IP multicast is an efficient means of sending to a group. Our protocol is built on top of the existing static hosts IP unicast and multicast forwarding services to avoid triangle routing which always occurs in Mobile IP. Relying only on the existing multicast service model and reconstructing the delivery tree every time a multicast member and/or source move is not always a good solution. By applying the ideas of bi-directional tunneled multicast , our protocol attempts to hide host mobility from all other members of the group. Therefore, the multicast distribution tree will not be updated for the sake of member location change. Furthermore, our protocol has near shortest delivery paths like remote subscription protocol . Our protocol can also adapt to the fluctuation of both host movement and the number of mobile members (i.e., having mobility and scalability properties). According to our protocol, the tunnel convergence problem resulting from bi-directional tunneling will be solved. By changing service range ``R', we can trade off the advantages and disadvantages of both bi-directional tunneling and remote subscription (they are the extremes of RBMoM). We measure the system performance and cost in different service range, topology size and mobile population density through simulation. According to the results of our simulation, we believe our protocol has much better performance without using the current Mobile IP multicast solutions.
The economics of western juniper management on ranches located in the John Day Ecological Province of north-central Oregon /Aldrich, Gwendolyn A. January 2002 (has links)
Thesis (M.S.)--Oregon State University, 2003. / Typescript (photocopy). Includes bibliographical references (leaves 135-141). Also available via the World Wide Web.
Thesis (M. Phil.)--University of Hong Kong, 2002. / Includes bibliographical references (leaves 53-56).
Watters, Susan Elaine, 1959-
Ground cover, species composition, average distance between perennial plants, standing biomass, frequency of bare quadrats, and site stability rating were evaluated as predictor variables in determining the degree of site protection from accelerated soil erosion on a clay loam upland range site. Interpretations of range condition, species diversity, and the WEPP model predicted sediment yield were analyzed to determine their usefulness in detecting a threshold of site protection. Standing biomass, basal cover, average distance between plants and frequency of bare quadrats demonstrated strong correlations to the site stability rating and were useful in examining thresholds of site protection. The WEPP model was useful in determining a threshold of protection with the site stability rating. The diversity index and range condition rating showed poor relationships with the stability indices and plant community attributes measured. Thus, individually, these ratings do not provide and adequate assessment of the degree of site protection.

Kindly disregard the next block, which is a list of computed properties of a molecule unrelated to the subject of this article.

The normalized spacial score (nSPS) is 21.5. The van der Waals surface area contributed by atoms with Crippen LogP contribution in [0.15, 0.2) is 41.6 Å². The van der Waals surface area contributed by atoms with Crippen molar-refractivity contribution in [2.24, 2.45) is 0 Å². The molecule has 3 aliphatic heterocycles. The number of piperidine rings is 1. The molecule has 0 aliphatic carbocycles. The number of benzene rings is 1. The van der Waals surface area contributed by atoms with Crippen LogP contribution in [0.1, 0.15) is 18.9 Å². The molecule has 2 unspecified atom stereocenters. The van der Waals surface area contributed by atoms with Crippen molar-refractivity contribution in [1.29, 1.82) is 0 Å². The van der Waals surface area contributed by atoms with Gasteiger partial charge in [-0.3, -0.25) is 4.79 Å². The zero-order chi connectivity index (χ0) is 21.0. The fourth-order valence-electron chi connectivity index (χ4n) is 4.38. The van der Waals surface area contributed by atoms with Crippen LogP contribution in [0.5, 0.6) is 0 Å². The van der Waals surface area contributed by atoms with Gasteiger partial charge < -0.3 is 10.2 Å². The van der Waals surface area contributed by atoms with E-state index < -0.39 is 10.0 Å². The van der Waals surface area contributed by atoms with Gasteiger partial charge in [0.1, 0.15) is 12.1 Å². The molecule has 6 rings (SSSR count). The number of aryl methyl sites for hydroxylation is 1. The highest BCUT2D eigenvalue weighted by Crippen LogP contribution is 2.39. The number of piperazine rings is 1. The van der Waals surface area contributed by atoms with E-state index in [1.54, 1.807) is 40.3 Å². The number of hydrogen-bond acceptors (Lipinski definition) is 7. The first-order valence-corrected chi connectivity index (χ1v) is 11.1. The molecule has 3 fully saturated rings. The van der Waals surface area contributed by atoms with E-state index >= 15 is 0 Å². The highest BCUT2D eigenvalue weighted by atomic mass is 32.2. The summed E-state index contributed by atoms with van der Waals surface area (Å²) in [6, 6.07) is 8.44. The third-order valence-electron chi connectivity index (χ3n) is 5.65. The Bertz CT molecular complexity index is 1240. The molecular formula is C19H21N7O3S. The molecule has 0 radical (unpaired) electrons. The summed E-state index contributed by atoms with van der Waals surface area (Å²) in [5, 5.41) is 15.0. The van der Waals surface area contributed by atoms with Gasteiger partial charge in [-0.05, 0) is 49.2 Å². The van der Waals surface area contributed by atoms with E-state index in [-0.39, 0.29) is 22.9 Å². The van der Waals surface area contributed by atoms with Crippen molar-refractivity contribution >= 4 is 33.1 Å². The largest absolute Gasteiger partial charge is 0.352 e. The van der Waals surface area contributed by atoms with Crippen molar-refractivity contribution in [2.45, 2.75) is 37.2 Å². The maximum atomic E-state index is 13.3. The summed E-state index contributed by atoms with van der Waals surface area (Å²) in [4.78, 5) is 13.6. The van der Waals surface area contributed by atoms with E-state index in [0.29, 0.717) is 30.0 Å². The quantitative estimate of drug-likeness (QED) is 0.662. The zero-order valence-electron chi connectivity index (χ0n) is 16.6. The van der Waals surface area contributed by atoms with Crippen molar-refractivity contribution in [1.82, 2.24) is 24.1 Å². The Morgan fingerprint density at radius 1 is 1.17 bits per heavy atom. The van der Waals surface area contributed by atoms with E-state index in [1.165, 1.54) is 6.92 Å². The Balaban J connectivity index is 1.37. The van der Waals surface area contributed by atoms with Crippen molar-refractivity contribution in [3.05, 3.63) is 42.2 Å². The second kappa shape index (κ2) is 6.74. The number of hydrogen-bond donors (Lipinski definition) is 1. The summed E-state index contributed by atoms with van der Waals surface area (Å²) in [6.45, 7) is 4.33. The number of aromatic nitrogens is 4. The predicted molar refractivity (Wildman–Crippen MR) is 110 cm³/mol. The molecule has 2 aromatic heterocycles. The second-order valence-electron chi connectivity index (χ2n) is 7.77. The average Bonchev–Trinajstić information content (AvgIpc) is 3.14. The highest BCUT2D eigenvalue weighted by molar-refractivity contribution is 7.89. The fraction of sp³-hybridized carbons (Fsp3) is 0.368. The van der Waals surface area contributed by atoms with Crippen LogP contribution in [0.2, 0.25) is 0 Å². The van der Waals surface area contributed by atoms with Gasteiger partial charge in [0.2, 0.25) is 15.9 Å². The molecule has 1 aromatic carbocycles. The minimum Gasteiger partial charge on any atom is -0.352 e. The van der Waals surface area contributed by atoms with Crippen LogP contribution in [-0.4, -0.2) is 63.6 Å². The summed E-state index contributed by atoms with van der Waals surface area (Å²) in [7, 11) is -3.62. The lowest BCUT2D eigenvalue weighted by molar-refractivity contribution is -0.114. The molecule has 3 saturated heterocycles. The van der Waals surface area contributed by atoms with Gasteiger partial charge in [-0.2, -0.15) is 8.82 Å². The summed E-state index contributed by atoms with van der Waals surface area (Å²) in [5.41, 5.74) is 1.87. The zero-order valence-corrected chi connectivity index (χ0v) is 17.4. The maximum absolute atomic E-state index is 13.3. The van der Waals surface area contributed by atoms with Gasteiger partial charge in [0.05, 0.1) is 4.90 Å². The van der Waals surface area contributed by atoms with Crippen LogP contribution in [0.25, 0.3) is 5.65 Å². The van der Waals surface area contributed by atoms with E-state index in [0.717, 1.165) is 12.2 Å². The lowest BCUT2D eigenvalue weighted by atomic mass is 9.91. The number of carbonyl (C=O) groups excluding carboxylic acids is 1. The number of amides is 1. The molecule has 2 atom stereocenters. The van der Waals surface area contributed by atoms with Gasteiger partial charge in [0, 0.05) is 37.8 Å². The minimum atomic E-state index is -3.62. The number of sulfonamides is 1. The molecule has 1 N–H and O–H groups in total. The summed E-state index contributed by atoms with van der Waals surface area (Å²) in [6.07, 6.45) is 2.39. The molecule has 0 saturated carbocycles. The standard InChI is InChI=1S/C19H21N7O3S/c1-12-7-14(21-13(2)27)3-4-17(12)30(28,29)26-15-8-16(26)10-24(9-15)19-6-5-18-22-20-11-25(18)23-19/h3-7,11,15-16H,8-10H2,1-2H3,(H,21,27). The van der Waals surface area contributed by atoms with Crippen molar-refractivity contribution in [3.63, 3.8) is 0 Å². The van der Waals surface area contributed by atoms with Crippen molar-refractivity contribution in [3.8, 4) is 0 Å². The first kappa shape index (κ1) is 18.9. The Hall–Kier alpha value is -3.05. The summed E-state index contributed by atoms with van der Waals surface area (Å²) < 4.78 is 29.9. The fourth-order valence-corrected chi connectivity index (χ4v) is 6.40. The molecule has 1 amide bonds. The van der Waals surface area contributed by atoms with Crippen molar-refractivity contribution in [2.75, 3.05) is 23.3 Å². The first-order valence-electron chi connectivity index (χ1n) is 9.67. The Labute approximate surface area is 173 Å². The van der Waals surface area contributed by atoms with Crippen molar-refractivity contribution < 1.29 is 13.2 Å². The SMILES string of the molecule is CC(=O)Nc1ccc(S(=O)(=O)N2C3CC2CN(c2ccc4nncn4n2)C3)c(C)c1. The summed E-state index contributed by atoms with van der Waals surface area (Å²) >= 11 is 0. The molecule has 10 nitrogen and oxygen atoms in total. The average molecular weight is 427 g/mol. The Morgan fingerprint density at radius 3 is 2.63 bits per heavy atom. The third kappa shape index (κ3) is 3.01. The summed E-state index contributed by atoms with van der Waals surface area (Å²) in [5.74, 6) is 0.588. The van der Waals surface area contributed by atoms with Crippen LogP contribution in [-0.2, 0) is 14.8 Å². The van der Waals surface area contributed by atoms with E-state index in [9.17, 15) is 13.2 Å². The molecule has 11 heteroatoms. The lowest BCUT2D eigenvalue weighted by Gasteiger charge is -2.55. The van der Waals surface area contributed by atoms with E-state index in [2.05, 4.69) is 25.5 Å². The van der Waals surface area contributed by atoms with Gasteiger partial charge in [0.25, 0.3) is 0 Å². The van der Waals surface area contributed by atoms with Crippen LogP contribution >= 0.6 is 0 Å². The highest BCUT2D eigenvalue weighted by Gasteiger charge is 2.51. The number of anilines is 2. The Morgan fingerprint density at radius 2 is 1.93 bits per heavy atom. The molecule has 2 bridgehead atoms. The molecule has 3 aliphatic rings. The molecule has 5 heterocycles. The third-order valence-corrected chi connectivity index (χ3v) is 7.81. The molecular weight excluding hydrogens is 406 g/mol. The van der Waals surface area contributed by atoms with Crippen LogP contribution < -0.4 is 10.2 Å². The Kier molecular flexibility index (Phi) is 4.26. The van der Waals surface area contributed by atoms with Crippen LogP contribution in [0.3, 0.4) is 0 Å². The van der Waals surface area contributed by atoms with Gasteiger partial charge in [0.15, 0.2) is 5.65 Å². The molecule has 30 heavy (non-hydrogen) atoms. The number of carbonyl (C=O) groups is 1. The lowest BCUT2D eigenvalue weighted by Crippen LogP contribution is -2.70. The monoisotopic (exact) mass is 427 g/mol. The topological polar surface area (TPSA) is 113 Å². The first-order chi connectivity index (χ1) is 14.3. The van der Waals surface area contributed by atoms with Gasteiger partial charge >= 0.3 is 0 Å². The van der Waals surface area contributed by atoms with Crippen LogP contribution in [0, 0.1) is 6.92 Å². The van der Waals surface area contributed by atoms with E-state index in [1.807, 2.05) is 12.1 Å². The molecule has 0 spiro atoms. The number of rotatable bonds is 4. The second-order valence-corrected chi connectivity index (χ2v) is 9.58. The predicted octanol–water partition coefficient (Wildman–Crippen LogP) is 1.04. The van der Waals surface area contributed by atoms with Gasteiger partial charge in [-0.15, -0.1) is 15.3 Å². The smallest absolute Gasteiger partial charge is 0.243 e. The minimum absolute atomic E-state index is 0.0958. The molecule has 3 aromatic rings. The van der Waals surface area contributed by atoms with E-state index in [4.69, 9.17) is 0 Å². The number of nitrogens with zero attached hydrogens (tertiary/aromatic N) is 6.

Steyn, V, Funston, PJ
30 September 2009
Abstract Leopards (Panthera pardus) are the most widespread large felid, yet comparatively little is known about their fine-scale movement patterns and how these affect the risks they face. There has been much debate on the conservation status and management needs for leopards with much extrapolation from limited data. In order to gather more information on leopard movements in Botswana’s Northern Tuli Game Reserve, seven leopards were collared between February 2005 and August 2006. This allowed key aspects that affect demography, and thus resilience to anthropogenic effects, to be investigated. Generally, home ranges were typical for breeding females in woodland savanna (32.9 ± 7.3 km²) with substantial overlap (average 26.0%). Core areas though were independent and extremely small (1.9 ± 2.2 km²). These were used primarily for young cub rearing, and were characterized by rugged terrain along riverbeds. This highly localized use places leopards at potential risk of snaring as snares tend to be concentrated along these landscape features. Furthermore, hunters can conceal blinds from which to shoot leopards more easily in these areas. Further risk to adult female survival came from excursions outside the reserve boundary during which livestock was predated. Three incidences of cannibalism by adult territorial males on adult females are also reported, suggesting significant intra-specific competition.
陳耀光, Chan, Yiu-Kwong.
published_or_final_version / Mathematics / Master / Master of Philosophy